Heathrow Airport

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Description

Heathrow Airport originally called London Airport until 1966 and now known as London Heathrow, is a major international airport in London, England. It is one of six international airports serving the London region. The airport facility is owned and operated by Heathrow Airport Holdings. In 2019, it was the second busiest airport in the world by international passenger traffic, the seventh busiest airport in the world by total passenger traffic, and the busiest airport in Europe by passenger traffic.

Heathrow was founded as a small airfield in 1929, but was developed into a much larger airport post-World War Two. The airport, which lies 14 miles (23 km) west of Central London on a site that covers 12.27 square kilometres (4.74 sq mi), gradually expanded over the next seventy-five years, and now has two parallel east–west runways along with four operational passenger terminals, and one cargo terminal. The airport is the primary hub for British Airways and the primary operating base for Virgin Atlantic; in 2019, it handled a record 80.8 million passengers, a 0.9% increase from 2018, as well as 475,861 aircraft movements.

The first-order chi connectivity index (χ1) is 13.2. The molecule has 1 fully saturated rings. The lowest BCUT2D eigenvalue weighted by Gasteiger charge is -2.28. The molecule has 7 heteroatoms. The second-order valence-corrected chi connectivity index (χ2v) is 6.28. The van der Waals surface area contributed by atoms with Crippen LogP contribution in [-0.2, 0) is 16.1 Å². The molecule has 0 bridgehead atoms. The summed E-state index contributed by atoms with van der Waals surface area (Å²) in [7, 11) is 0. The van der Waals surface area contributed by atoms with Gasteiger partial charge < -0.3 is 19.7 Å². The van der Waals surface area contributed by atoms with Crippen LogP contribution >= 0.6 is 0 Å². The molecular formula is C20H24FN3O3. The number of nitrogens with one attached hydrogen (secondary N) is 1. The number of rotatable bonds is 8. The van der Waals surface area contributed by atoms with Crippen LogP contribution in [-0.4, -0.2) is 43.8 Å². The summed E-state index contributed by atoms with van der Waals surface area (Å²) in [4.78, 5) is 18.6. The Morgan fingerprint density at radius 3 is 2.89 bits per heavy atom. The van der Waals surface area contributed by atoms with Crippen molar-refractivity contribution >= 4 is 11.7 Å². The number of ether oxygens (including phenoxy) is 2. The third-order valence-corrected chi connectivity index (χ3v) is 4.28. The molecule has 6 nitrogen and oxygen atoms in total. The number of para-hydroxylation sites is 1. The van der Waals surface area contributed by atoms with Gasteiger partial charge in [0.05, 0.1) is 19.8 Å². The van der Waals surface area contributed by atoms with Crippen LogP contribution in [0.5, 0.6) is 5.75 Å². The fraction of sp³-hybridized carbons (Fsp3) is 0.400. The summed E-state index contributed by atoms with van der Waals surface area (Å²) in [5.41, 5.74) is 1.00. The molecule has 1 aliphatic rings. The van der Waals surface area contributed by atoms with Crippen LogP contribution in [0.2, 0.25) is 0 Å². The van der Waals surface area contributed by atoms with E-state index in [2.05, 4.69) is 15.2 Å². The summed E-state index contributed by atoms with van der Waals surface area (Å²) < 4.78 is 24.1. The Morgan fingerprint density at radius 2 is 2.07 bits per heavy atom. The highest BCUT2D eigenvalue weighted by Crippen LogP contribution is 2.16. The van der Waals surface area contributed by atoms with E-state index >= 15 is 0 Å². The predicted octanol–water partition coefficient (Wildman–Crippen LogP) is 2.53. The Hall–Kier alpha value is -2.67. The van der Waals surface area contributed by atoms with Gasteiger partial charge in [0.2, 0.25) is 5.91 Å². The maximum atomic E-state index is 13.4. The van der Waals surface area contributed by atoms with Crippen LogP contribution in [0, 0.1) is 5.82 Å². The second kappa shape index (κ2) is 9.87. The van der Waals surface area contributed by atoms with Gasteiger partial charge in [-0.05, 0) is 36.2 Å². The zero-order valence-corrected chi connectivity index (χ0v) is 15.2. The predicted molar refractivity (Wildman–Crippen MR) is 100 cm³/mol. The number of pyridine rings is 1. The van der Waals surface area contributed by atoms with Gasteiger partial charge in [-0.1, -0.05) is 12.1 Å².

In September 2012, the Government of the United Kingdom established the Airports Commission, an independent commission chaired by Sir Howard Davies to examine various options for increasing capacity at UK airports. In July 2015, the commission backed a third runway at Heathrow, which the government approved in October 2016. However, the England and Wales Court of Appeal rejected this plan for a third runway at Heathrow, on the basis that the government failed to consider climate change and the environmental impact of aviation. On 16 December 2020, the U.K. Supreme Court lifted the ban on the third runway expansion, allowing the construction plan to go ahead.

Location

Heathrow is 14 mi (23 km) west of central London, on a parcel of land that is designated part of the Metropolitan Green Belt. It is located 3 mi (4.8 km) west of the town of Hounslow, 3 miles south of Hayes, and 3 miles north-east of Staines-upon-Thames.

The airport is surrounded by the villages of Sipson, Harlington, Harmondsworth, and Longford to the north and the neighbourhoods of Cranford and Hatton to the east. To the south lie Feltham, Bedfont and Stanwell while to the west Heathrow is separated from Wraysbury, Horton and Windsor in Berkshire by the M25 motorway. Heathrow falls entirely within the boundaries of the London Borough of Hillingdon, and under the Twickenham postcode area, with the postcode TW6. The airport is located within the Hayes and Harlington parliamentary constituency.